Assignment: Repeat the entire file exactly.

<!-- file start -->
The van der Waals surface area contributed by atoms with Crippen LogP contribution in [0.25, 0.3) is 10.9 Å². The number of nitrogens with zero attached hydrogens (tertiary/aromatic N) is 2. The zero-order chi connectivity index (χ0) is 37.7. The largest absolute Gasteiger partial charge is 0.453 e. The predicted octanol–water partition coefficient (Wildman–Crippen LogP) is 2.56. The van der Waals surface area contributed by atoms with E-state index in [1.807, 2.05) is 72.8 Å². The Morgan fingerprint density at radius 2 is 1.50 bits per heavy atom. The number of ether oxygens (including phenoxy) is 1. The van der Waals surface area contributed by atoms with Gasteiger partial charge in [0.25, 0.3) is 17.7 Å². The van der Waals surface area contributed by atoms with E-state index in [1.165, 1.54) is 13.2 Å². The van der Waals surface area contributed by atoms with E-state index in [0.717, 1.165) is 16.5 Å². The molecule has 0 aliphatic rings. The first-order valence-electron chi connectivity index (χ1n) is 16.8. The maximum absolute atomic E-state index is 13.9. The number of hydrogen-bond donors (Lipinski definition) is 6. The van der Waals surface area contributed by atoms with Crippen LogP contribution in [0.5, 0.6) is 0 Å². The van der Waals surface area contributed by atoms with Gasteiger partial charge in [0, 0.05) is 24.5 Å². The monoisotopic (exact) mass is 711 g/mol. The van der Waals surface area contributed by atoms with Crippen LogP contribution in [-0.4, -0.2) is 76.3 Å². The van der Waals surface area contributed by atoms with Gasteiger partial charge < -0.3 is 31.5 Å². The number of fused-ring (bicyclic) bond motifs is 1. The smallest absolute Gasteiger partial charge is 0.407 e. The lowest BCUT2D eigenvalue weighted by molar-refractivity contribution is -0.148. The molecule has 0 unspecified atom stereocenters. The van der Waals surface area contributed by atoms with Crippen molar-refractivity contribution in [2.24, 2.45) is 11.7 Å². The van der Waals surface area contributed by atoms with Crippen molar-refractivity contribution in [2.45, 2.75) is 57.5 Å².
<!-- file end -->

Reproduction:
The van der Waals surface area contributed by atoms with Crippen LogP contribution in [0.25, 0.3) is 10.9 Å². The number of nitrogens with zero attached hydrogens (tertiary/aromatic N) is 2. The zero-order chi connectivity index (χ0) is 37.7. The largest absolute Gasteiger partial charge is 0.453 e. The predicted octanol–water partition coefficient (Wildman–Crippen LogP) is 2.56. The van der Waals surface area contributed by atoms with E-state index in [1.807, 2.05) is 72.8 Å². The Morgan fingerprint density at radius 2 is 1.50 bits per heavy atom. The number of ether oxygens (including phenoxy) is 1. The van der Waals surface area contributed by atoms with Gasteiger partial charge in [0.25, 0.3) is 17.7 Å². The van der Waals surface area contributed by atoms with E-state index in [1.165, 1.54) is 13.2 Å². The van der Waals surface area contributed by atoms with E-state index in [0.717, 1.165) is 16.5 Å². The molecule has 0 aliphatic rings. The first-order valence-electron chi connectivity index (χ1n) is 16.8. The maximum absolute atomic E-state index is 13.9. The number of hydrogen-bond donors (Lipinski definition) is 6. The van der Waals surface area contributed by atoms with Crippen LogP contribution in [0.5, 0.6) is 0 Å². The van der Waals surface area contributed by atoms with Gasteiger partial charge in [0, 0.05) is 24.5 Å². The monoisotopic (exact) mass is 711 g/mol. The van der Waals surface area contributed by atoms with Crippen LogP contribution in [-0.4, -0.2) is 76.3 Å². The van der Waals surface area contributed by atoms with Gasteiger partial charge < -0.3 is 31.5 Å². The number of fused-ring (bicyclic) bond motifs is 1. The smallest absolute Gasteiger partial charge is 0.407 e. The lowest BCUT2D eigenvalue weighted by molar-refractivity contribution is -0.148. The molecule has 0 unspecified atom stereocenters. The van der Waals surface area contributed by atoms with Crippen molar-refractivity contribution in [2.24, 2.45) is 11.7 Å². The van der Waals surface area contributed by atoms with Crippen molar-refractivity contribution in [2.45, 2.75) is 57.5 Å².